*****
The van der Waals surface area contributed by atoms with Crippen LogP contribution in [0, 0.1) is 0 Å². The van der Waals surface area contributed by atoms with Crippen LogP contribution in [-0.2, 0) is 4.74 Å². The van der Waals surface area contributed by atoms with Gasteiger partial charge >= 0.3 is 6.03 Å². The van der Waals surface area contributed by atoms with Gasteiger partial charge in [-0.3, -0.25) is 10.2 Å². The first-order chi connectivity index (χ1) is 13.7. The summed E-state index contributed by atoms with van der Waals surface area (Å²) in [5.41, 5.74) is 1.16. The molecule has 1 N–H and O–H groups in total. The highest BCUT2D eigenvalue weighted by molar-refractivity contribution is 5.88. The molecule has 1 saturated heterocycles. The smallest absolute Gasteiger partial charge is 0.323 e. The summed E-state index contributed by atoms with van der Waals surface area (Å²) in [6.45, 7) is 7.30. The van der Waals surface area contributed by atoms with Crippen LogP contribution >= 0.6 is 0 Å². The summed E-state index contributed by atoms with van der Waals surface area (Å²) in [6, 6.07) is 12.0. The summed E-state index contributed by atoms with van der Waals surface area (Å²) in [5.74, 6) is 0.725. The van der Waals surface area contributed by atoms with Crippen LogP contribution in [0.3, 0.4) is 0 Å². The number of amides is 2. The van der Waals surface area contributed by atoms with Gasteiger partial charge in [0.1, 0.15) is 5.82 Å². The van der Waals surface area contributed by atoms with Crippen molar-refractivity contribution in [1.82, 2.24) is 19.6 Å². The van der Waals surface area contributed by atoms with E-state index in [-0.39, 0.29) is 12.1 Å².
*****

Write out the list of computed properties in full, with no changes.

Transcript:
The van der Waals surface area contributed by atoms with Crippen LogP contribution in [0, 0.1) is 0 Å². The van der Waals surface area contributed by atoms with Crippen LogP contribution in [-0.2, 0) is 4.74 Å². The van der Waals surface area contributed by atoms with Gasteiger partial charge >= 0.3 is 6.03 Å². The van der Waals surface area contributed by atoms with Gasteiger partial charge in [-0.3, -0.25) is 10.2 Å². The first-order chi connectivity index (χ1) is 13.7. The summed E-state index contributed by atoms with van der Waals surface area (Å²) in [5.41, 5.74) is 1.16. The molecule has 1 N–H and O–H groups in total. The highest BCUT2D eigenvalue weighted by molar-refractivity contribution is 5.88. The molecule has 1 saturated heterocycles. The smallest absolute Gasteiger partial charge is 0.323 e. The summed E-state index contributed by atoms with van der Waals surface area (Å²) in [6.45, 7) is 7.30. The van der Waals surface area contributed by atoms with Crippen LogP contribution >= 0.6 is 0 Å². The summed E-state index contributed by atoms with van der Waals surface area (Å²) in [6, 6.07) is 12.0. The summed E-state index contributed by atoms with van der Waals surface area (Å²) in [5.74, 6) is 0.725. The van der Waals surface area contributed by atoms with Crippen LogP contribution in [0.3, 0.4) is 0 Å². The number of amides is 2. The van der Waals surface area contributed by atoms with Gasteiger partial charge in [0.1, 0.15) is 5.82 Å². The van der Waals surface area contributed by atoms with Crippen molar-refractivity contribution in [1.82, 2.24) is 19.6 Å². The van der Waals surface area contributed by atoms with E-state index in [-0.39, 0.29) is 12.1 Å².